A former speed-chess champion struggling with bipolar disorder (Cliff Curtis) takes over as coach of a chess team for at-risk youth, in the inspirational true story of New Zealand chess legend Genesis Potini.


Contemporary World Cinema

The Dark Horse

James Napier Robertson

We first meet Genesis Potini (Cliff Curtis) as he wanders down a street in Gisbourne, New Zealand, in the pouring rain. Muttering, eyes closed, his corpulent body draped in a multicoloured quilt, he could be taken for a mystic; in fact, he has just been released from the latest in a long line of psychiatric institutions, where the one-time speed-chess champion has spent years struggling with severe bipolar disorder.

As director James Napier Robertson's engrossing biopic opens, Gen is working to forge a new life after reconnecting with his brother Ariki, who is immersed in gang life, and Ariki's adolescent son Mana (James Rolleston, also appearing at the Festival in The Dead Lands), who seems destined to wind up trapped in the same criminal milieu. When Gen breaks away from the gang house and convinces the Eastern Knights, a chess club for at-risk youth, to take him on as a coach, he defies Ariki's wishes by bringing Mana along. What transpires is a battle — for Mana's future and well-being, for the dreams of the club's kids, and for Gen's brilliant, fraught psyche.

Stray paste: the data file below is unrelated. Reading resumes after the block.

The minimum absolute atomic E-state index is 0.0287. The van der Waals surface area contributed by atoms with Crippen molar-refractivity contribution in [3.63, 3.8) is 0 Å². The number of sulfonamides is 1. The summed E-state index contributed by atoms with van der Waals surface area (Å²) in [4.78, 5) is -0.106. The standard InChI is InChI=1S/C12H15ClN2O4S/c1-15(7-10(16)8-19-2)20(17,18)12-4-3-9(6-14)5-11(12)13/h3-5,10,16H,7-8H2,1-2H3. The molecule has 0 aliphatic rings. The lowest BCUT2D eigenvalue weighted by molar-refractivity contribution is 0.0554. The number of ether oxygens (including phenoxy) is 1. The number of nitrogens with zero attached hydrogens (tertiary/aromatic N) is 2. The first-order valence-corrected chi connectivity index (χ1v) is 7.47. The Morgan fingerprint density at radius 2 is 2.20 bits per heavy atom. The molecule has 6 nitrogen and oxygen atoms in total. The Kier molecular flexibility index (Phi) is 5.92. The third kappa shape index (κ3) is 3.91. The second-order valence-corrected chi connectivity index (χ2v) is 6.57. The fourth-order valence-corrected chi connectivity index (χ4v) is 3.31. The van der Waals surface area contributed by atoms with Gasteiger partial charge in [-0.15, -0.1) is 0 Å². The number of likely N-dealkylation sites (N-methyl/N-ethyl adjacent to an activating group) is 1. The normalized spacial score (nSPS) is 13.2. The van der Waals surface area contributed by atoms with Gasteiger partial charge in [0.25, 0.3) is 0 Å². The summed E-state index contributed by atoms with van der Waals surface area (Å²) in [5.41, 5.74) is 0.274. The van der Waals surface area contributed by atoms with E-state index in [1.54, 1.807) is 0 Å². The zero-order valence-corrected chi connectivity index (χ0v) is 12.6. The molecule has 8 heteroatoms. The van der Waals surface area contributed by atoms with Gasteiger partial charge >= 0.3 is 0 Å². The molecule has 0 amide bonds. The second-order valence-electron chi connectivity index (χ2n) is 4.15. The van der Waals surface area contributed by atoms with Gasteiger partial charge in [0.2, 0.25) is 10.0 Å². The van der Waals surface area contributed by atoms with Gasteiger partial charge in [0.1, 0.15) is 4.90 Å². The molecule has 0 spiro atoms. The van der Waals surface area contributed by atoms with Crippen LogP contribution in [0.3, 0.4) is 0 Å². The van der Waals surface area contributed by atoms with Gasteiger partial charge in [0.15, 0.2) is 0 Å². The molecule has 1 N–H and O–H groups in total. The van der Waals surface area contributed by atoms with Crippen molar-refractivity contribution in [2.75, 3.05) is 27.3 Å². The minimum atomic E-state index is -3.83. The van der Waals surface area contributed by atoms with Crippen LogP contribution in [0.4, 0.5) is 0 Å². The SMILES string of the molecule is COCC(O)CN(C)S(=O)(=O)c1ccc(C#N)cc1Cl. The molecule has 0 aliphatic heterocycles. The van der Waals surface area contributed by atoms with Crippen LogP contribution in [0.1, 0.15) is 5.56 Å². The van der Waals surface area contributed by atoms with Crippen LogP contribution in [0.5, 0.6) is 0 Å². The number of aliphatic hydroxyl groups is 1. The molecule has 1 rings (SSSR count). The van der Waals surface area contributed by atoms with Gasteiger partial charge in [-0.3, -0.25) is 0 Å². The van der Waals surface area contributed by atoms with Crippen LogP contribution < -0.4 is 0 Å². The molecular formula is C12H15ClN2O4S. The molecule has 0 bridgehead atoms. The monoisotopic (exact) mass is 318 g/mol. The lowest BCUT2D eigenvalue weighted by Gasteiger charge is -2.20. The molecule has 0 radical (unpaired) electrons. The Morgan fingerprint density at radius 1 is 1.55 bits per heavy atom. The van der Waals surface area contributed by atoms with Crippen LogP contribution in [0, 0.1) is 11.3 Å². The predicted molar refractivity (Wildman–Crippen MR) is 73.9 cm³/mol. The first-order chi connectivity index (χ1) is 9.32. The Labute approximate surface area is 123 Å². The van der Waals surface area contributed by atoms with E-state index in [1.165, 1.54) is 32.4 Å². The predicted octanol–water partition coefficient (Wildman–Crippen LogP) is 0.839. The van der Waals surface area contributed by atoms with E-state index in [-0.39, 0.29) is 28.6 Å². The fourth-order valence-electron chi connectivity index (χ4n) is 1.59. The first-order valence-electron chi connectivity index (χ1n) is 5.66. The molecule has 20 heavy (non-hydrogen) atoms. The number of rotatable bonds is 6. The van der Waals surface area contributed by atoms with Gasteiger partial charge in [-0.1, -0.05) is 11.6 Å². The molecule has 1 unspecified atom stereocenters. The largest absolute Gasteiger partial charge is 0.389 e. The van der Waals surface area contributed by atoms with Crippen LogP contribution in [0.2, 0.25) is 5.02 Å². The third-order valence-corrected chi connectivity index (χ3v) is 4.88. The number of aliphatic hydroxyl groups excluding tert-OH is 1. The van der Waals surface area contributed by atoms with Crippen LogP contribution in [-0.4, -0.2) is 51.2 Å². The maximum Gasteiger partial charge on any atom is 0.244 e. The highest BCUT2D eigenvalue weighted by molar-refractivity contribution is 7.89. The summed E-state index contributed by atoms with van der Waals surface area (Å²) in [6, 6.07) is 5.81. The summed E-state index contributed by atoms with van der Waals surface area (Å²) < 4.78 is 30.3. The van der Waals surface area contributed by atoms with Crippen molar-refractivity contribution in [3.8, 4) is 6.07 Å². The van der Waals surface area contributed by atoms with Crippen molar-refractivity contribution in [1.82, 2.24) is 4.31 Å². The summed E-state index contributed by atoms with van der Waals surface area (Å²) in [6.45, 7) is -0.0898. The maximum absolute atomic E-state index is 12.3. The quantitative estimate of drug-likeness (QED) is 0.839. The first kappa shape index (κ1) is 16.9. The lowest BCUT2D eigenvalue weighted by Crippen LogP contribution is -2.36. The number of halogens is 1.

While this tough, exhilarating film is based on truth, its story possesses the archetypal power of myth. Giving the performance of his career, Curtis (barely recognizable from such films as The Fountain and Live Free or Die Hard) brilliantly articulates Gen's Atlas-like strain, the terrible weight of a tortured mind pressing down upon his colossal frame. Though the real Potini died in 2011, The Dark Horse is a fitting tribute to his tumultuous yet triumphant story, encouraging all of us to think twice about what we are capable of accomplishing, regardless of our personal barriers.



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